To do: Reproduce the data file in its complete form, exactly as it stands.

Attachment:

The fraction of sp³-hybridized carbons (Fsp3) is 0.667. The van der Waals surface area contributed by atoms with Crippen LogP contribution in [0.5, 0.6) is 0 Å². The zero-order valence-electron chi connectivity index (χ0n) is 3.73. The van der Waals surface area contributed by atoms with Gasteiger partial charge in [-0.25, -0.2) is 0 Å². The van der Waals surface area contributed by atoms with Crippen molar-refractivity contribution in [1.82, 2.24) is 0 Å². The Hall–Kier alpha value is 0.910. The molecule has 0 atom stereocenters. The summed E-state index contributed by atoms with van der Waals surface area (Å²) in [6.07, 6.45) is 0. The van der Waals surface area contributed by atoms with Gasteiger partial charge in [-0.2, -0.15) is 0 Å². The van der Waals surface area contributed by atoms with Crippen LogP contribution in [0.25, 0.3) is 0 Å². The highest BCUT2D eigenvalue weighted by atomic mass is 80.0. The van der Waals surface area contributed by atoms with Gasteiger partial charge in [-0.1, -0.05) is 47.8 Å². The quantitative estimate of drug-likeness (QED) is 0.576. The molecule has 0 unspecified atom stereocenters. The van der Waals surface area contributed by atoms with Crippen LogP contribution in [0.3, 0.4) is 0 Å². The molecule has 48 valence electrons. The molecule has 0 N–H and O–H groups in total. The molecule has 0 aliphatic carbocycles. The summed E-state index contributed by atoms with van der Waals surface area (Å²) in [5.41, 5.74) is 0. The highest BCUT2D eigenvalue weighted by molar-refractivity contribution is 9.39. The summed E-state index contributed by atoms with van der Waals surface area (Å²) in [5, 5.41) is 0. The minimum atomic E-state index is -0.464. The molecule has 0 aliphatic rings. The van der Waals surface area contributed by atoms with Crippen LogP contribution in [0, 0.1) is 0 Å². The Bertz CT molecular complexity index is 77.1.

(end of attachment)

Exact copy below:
The fraction of sp³-hybridized carbons (Fsp3) is 0.667. The van der Waals surface area contributed by atoms with Crippen LogP contribution in [0.5, 0.6) is 0 Å². The zero-order valence-electron chi connectivity index (χ0n) is 3.73. The van der Waals surface area contributed by atoms with Gasteiger partial charge in [-0.25, -0.2) is 0 Å². The van der Waals surface area contributed by atoms with Crippen molar-refractivity contribution in [1.82, 2.24) is 0 Å². The Hall–Kier alpha value is 0.910. The molecule has 0 atom stereocenters. The summed E-state index contributed by atoms with van der Waals surface area (Å²) in [6.07, 6.45) is 0. The van der Waals surface area contributed by atoms with Gasteiger partial charge in [-0.2, -0.15) is 0 Å². The van der Waals surface area contributed by atoms with Crippen LogP contribution in [0.25, 0.3) is 0 Å². The highest BCUT2D eigenvalue weighted by atomic mass is 80.0. The van der Waals surface area contributed by atoms with Gasteiger partial charge in [-0.1, -0.05) is 47.8 Å². The quantitative estimate of drug-likeness (QED) is 0.576. The molecule has 0 unspecified atom stereocenters. The van der Waals surface area contributed by atoms with Crippen LogP contribution in [0.3, 0.4) is 0 Å². The molecule has 48 valence electrons. The molecule has 0 N–H and O–H groups in total. The molecule has 0 aliphatic carbocycles. The summed E-state index contributed by atoms with van der Waals surface area (Å²) in [5.41, 5.74) is 0. The highest BCUT2D eigenvalue weighted by molar-refractivity contribution is 9.39. The summed E-state index contributed by atoms with van der Waals surface area (Å²) in [5, 5.41) is 0. The minimum atomic E-state index is -0.464. The molecule has 0 aliphatic rings. The van der Waals surface area contributed by atoms with Crippen LogP contribution in [0, 0.1) is 0 Å². The Bertz CT molecular complexity index is 77.1.